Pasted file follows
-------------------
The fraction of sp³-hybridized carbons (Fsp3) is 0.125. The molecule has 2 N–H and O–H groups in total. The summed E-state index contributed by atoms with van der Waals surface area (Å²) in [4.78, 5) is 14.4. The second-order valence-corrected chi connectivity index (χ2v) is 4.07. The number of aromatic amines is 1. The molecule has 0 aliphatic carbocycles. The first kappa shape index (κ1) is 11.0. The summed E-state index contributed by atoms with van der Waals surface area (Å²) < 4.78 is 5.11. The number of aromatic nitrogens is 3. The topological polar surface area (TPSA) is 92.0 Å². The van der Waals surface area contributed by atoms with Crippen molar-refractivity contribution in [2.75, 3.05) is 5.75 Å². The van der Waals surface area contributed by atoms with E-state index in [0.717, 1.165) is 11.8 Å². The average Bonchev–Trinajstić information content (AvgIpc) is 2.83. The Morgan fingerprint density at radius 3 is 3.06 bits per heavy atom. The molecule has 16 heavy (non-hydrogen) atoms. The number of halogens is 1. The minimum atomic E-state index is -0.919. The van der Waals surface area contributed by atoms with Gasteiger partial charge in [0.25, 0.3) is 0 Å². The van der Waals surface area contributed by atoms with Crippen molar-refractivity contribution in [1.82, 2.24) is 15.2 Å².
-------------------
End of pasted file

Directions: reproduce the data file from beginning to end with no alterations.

The fraction of sp³-hybridized carbons (Fsp3) is 0.125. The molecule has 2 N–H and O–H groups in total. The summed E-state index contributed by atoms with van der Waals surface area (Å²) in [4.78, 5) is 14.4. The second-order valence-corrected chi connectivity index (χ2v) is 4.07. The number of aromatic amines is 1. The molecule has 0 aliphatic carbocycles. The first kappa shape index (κ1) is 11.0. The summed E-state index contributed by atoms with van der Waals surface area (Å²) < 4.78 is 5.11. The number of aromatic nitrogens is 3. The topological polar surface area (TPSA) is 92.0 Å². The van der Waals surface area contributed by atoms with Crippen molar-refractivity contribution in [2.75, 3.05) is 5.75 Å². The van der Waals surface area contributed by atoms with E-state index in [0.717, 1.165) is 11.8 Å². The average Bonchev–Trinajstić information content (AvgIpc) is 2.83. The Morgan fingerprint density at radius 3 is 3.06 bits per heavy atom. The molecule has 16 heavy (non-hydrogen) atoms. The number of halogens is 1. The minimum atomic E-state index is -0.919. The van der Waals surface area contributed by atoms with Gasteiger partial charge in [0.25, 0.3) is 0 Å². The van der Waals surface area contributed by atoms with Crippen molar-refractivity contribution in [1.82, 2.24) is 15.2 Å².